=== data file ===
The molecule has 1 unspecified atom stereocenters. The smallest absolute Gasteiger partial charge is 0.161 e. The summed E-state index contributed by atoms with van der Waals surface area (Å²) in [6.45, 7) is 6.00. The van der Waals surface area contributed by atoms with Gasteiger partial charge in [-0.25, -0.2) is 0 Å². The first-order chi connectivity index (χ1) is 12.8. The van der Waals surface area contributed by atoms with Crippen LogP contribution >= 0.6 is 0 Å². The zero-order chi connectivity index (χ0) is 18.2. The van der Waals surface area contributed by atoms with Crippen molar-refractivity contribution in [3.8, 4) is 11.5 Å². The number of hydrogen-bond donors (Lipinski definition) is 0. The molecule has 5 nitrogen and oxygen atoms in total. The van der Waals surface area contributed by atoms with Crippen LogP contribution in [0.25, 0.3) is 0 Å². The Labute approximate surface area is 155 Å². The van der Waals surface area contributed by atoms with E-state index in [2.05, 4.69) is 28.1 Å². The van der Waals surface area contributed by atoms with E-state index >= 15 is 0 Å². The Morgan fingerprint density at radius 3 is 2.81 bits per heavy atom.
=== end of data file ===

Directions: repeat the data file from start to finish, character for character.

The molecule has 1 unspecified atom stereocenters. The smallest absolute Gasteiger partial charge is 0.161 e. The summed E-state index contributed by atoms with van der Waals surface area (Å²) in [6.45, 7) is 6.00. The van der Waals surface area contributed by atoms with Gasteiger partial charge in [-0.25, -0.2) is 0 Å². The first-order chi connectivity index (χ1) is 12.8. The van der Waals surface area contributed by atoms with Crippen LogP contribution >= 0.6 is 0 Å². The zero-order chi connectivity index (χ0) is 18.2. The van der Waals surface area contributed by atoms with Crippen molar-refractivity contribution in [3.8, 4) is 11.5 Å². The number of hydrogen-bond donors (Lipinski definition) is 0. The molecule has 5 nitrogen and oxygen atoms in total. The van der Waals surface area contributed by atoms with Crippen LogP contribution in [0.25, 0.3) is 0 Å². The Labute approximate surface area is 155 Å². The van der Waals surface area contributed by atoms with E-state index in [2.05, 4.69) is 28.1 Å². The van der Waals surface area contributed by atoms with E-state index >= 15 is 0 Å². The Morgan fingerprint density at radius 3 is 2.81 bits per heavy atom.